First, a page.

The brown soft spots do seem to indicate rot. It's possible from overwatering or if you had a freeze lately (not likely this time of year, is there?). Other Euphorbia I had spots on from a freeze...I cut & tossed some & kept others to see what would happen. The ones I kept hardened up in those spots & look ugly (losing a couple small arms though), but are now putting on new growth again. I consider mine an ugly experiment! :)

    If you poke your plant & it oozes white stuff, that would indicate it is a Euphorbia. If you let it drip down & dry, then you can compare to the white stuff you already have. Just a suggestion.
     
  10. joclyn

    joclyn Rising Contributor

    Messages:
    2,707
    Likes Received:
    1
    Location:
    philly, pa, usa 6b
    oh, rosemarie!! i hadn't thought at all about an injury to the plant and the white stuff being the sap!

    yeah, i'll bet that's what it is!! and i'll bet you're spot-on with the id, too ;)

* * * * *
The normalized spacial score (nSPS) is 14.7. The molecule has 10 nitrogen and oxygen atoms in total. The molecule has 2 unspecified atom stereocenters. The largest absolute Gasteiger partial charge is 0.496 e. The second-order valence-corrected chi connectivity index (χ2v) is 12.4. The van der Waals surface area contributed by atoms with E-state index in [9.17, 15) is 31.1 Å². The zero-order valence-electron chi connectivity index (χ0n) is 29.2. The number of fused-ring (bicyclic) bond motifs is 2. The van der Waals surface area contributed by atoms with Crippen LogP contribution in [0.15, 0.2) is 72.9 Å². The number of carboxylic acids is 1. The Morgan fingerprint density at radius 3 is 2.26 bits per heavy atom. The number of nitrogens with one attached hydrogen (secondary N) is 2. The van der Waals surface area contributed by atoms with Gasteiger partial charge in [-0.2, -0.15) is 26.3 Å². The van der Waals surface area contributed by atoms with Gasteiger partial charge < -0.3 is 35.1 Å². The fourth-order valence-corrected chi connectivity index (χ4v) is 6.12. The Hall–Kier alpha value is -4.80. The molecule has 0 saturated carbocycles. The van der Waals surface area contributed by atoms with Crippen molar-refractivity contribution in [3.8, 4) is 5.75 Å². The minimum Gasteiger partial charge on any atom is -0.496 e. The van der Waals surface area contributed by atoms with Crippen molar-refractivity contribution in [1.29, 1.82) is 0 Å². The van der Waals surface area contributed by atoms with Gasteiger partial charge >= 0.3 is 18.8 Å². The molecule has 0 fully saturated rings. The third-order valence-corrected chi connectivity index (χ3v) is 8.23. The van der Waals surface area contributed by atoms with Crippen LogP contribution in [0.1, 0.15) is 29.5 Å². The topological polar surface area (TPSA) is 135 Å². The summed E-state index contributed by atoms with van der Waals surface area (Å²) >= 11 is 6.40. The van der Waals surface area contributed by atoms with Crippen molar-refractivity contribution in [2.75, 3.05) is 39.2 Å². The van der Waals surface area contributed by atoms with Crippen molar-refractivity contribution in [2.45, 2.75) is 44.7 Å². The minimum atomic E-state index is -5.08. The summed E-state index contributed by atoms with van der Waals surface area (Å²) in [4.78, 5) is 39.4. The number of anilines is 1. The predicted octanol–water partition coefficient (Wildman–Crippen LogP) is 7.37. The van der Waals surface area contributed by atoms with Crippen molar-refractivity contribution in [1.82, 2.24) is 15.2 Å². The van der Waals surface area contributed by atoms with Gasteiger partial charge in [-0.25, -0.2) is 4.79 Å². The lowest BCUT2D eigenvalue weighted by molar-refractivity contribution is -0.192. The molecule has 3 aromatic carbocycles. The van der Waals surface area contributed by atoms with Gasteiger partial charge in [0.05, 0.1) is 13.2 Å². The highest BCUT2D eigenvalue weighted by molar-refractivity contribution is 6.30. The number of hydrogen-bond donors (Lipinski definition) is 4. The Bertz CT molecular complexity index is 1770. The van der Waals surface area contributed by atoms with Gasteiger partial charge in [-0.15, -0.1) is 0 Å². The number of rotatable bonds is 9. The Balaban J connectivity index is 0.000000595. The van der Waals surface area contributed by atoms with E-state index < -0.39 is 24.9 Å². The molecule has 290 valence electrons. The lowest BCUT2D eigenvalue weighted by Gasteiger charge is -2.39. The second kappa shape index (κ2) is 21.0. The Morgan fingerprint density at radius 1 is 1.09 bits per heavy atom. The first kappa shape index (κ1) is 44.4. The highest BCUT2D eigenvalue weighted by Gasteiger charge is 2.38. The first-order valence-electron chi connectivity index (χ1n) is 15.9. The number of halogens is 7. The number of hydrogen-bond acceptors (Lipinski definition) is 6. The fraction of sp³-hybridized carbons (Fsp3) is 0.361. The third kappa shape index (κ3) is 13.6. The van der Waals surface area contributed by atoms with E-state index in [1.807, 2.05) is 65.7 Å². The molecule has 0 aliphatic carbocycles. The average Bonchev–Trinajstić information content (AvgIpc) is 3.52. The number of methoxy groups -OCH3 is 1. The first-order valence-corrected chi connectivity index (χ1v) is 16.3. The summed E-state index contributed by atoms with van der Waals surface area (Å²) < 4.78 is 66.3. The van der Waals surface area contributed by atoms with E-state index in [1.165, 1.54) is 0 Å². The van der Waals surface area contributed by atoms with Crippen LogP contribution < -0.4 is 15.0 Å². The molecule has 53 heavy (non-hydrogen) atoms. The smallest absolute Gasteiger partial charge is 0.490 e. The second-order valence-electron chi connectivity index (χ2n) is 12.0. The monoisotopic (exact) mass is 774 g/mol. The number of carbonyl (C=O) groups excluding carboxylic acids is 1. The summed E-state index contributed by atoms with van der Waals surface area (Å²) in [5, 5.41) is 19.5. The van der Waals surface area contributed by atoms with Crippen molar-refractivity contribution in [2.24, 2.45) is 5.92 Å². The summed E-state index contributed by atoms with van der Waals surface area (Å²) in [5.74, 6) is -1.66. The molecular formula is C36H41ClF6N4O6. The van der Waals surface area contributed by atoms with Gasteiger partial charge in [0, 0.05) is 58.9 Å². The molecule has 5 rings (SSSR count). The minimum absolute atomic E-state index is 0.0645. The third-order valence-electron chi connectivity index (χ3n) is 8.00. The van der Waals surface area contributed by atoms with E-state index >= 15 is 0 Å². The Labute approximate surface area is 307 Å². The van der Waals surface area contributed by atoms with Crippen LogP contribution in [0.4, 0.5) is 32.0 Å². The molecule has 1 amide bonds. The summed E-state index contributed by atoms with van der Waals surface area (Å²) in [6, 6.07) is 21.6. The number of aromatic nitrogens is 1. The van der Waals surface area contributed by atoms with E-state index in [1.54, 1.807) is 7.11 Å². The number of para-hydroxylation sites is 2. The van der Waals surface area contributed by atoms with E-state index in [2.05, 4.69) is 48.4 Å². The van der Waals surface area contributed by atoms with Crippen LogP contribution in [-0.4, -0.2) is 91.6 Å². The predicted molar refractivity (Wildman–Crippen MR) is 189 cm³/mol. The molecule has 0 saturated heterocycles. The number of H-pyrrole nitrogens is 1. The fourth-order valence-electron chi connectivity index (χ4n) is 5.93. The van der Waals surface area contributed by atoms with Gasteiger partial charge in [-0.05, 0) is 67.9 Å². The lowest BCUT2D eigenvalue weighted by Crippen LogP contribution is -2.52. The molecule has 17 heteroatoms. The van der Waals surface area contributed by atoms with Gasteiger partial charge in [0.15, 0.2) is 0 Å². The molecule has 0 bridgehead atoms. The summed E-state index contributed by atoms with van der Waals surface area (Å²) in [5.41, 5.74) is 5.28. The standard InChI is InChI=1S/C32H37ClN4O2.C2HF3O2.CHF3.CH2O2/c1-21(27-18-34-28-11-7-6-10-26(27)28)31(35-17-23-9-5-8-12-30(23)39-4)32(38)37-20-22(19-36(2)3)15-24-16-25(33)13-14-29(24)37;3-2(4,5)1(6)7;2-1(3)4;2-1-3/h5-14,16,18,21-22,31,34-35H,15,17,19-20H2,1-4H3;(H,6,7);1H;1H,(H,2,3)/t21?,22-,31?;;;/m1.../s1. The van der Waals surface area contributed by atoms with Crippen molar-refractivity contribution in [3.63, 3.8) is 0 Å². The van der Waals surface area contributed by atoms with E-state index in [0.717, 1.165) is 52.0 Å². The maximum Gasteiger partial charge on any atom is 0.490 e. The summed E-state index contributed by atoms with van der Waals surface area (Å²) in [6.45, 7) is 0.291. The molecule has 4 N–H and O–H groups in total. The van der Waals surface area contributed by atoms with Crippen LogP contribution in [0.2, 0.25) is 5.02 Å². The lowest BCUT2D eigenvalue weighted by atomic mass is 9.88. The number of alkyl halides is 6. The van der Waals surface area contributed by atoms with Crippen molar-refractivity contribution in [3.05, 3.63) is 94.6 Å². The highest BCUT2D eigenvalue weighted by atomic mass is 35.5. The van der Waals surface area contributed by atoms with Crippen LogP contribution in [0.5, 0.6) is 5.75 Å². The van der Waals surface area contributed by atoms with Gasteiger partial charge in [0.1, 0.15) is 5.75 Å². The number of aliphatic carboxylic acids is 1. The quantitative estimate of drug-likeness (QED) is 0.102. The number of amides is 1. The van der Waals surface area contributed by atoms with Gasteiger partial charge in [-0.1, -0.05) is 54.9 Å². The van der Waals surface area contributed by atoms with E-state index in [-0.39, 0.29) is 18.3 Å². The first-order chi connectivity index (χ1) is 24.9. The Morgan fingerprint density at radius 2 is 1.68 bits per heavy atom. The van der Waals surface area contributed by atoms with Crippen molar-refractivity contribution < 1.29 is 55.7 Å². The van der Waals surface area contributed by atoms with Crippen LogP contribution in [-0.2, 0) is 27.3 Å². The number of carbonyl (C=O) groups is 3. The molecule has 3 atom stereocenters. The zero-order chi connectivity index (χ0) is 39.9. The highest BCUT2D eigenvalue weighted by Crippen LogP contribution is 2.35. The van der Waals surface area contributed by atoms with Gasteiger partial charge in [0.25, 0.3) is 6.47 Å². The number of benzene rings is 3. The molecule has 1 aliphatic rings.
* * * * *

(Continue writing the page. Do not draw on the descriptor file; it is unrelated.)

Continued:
11. iamdmf

    iamdmf Member

    Messages:
    10
    Likes Received:
    0
    Location:
    York
    Hi, all after returning home late last night the white stuff had spread and one of the arms was hanging off. I decided it's time had come to an end but i did manage to save two quite healthy looking shoots. Will these be able to be saved and if so how?? Thanks again guys.
     
  12. mandarin

    mandarin Active Member 10 Years

    Messages:
    729
    Likes Received:
    35
    Location:
    Sweden
    Just what I feared would happen, the white stuff was the spores of a fungus that spread inside the plant - like a camembert cheese.

    Did the "arms" produce any white sap when you cut them?